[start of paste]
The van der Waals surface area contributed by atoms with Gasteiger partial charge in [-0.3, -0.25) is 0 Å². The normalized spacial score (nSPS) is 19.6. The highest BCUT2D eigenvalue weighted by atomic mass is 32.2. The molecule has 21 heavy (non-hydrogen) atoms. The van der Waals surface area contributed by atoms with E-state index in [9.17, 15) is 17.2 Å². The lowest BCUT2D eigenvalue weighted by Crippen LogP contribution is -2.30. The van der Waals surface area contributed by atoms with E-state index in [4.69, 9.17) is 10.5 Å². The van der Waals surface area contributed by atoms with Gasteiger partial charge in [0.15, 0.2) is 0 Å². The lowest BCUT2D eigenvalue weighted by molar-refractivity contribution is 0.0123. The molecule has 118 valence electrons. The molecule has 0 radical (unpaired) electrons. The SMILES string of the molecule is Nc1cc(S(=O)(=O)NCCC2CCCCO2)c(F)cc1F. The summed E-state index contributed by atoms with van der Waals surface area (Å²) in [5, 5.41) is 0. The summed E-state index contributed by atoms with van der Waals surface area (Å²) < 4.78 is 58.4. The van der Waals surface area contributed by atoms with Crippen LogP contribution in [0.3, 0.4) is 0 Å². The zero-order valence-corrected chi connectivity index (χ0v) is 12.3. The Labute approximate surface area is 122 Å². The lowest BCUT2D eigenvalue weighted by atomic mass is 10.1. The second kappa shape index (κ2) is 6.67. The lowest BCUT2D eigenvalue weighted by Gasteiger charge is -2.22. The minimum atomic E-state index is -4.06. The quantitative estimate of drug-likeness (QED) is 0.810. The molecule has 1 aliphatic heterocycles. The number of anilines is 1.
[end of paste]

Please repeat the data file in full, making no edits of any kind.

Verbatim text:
The van der Waals surface area contributed by atoms with Gasteiger partial charge in [-0.3, -0.25) is 0 Å². The normalized spacial score (nSPS) is 19.6. The highest BCUT2D eigenvalue weighted by atomic mass is 32.2. The molecule has 21 heavy (non-hydrogen) atoms. The van der Waals surface area contributed by atoms with E-state index in [9.17, 15) is 17.2 Å². The lowest BCUT2D eigenvalue weighted by Crippen LogP contribution is -2.30. The van der Waals surface area contributed by atoms with E-state index in [4.69, 9.17) is 10.5 Å². The van der Waals surface area contributed by atoms with Gasteiger partial charge in [0.15, 0.2) is 0 Å². The lowest BCUT2D eigenvalue weighted by molar-refractivity contribution is 0.0123. The molecule has 118 valence electrons. The molecule has 0 radical (unpaired) electrons. The SMILES string of the molecule is Nc1cc(S(=O)(=O)NCCC2CCCCO2)c(F)cc1F. The summed E-state index contributed by atoms with van der Waals surface area (Å²) in [5, 5.41) is 0. The summed E-state index contributed by atoms with van der Waals surface area (Å²) < 4.78 is 58.4. The van der Waals surface area contributed by atoms with Crippen LogP contribution in [0.3, 0.4) is 0 Å². The zero-order valence-corrected chi connectivity index (χ0v) is 12.3. The Labute approximate surface area is 122 Å². The lowest BCUT2D eigenvalue weighted by atomic mass is 10.1. The second kappa shape index (κ2) is 6.67. The lowest BCUT2D eigenvalue weighted by Gasteiger charge is -2.22. The minimum atomic E-state index is -4.06. The quantitative estimate of drug-likeness (QED) is 0.810. The molecule has 1 aliphatic heterocycles. The number of anilines is 1.